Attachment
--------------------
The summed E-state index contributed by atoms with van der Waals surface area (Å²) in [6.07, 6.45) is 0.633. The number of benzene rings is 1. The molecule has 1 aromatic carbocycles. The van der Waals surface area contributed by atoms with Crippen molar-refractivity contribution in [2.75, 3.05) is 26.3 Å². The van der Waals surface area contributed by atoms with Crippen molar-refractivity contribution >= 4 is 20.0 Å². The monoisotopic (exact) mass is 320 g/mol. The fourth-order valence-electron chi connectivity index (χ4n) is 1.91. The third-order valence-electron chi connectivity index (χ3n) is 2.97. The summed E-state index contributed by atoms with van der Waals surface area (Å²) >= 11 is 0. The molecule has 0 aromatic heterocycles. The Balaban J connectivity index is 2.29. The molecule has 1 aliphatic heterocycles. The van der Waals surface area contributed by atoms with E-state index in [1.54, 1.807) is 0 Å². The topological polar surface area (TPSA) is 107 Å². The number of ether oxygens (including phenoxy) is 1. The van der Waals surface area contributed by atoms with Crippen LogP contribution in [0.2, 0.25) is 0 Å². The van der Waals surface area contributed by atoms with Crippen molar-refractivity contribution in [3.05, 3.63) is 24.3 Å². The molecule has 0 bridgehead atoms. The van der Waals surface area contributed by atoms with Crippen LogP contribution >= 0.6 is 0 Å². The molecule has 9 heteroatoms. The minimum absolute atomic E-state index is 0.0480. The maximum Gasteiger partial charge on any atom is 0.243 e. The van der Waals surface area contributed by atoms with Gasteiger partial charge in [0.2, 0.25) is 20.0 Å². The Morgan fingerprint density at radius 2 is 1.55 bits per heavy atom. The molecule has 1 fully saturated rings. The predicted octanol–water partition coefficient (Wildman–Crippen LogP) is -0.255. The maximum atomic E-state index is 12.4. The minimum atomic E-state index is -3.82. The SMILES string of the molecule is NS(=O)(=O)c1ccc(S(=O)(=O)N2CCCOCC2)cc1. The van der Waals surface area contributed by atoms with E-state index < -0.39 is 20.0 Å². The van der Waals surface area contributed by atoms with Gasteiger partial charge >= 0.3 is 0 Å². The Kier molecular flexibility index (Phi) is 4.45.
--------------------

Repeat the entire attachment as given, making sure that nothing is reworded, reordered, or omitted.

The summed E-state index contributed by atoms with van der Waals surface area (Å²) in [6.07, 6.45) is 0.633. The number of benzene rings is 1. The molecule has 1 aromatic carbocycles. The van der Waals surface area contributed by atoms with Crippen molar-refractivity contribution in [2.75, 3.05) is 26.3 Å². The van der Waals surface area contributed by atoms with Crippen molar-refractivity contribution >= 4 is 20.0 Å². The monoisotopic (exact) mass is 320 g/mol. The fourth-order valence-electron chi connectivity index (χ4n) is 1.91. The third-order valence-electron chi connectivity index (χ3n) is 2.97. The summed E-state index contributed by atoms with van der Waals surface area (Å²) >= 11 is 0. The molecule has 0 aromatic heterocycles. The Balaban J connectivity index is 2.29. The molecule has 1 aliphatic heterocycles. The van der Waals surface area contributed by atoms with E-state index in [1.54, 1.807) is 0 Å². The topological polar surface area (TPSA) is 107 Å². The number of ether oxygens (including phenoxy) is 1. The van der Waals surface area contributed by atoms with Crippen LogP contribution in [0.2, 0.25) is 0 Å². The van der Waals surface area contributed by atoms with Crippen molar-refractivity contribution in [3.05, 3.63) is 24.3 Å². The molecule has 0 bridgehead atoms. The van der Waals surface area contributed by atoms with Crippen LogP contribution >= 0.6 is 0 Å². The molecule has 9 heteroatoms. The minimum absolute atomic E-state index is 0.0480. The maximum Gasteiger partial charge on any atom is 0.243 e. The van der Waals surface area contributed by atoms with Gasteiger partial charge in [0.2, 0.25) is 20.0 Å². The Morgan fingerprint density at radius 2 is 1.55 bits per heavy atom. The molecule has 1 fully saturated rings. The predicted octanol–water partition coefficient (Wildman–Crippen LogP) is -0.255. The maximum atomic E-state index is 12.4. The minimum atomic E-state index is -3.82. The SMILES string of the molecule is NS(=O)(=O)c1ccc(S(=O)(=O)N2CCCOCC2)cc1. The van der Waals surface area contributed by atoms with E-state index < -0.39 is 20.0 Å². The van der Waals surface area contributed by atoms with Gasteiger partial charge >= 0.3 is 0 Å². The Kier molecular flexibility index (Phi) is 4.45.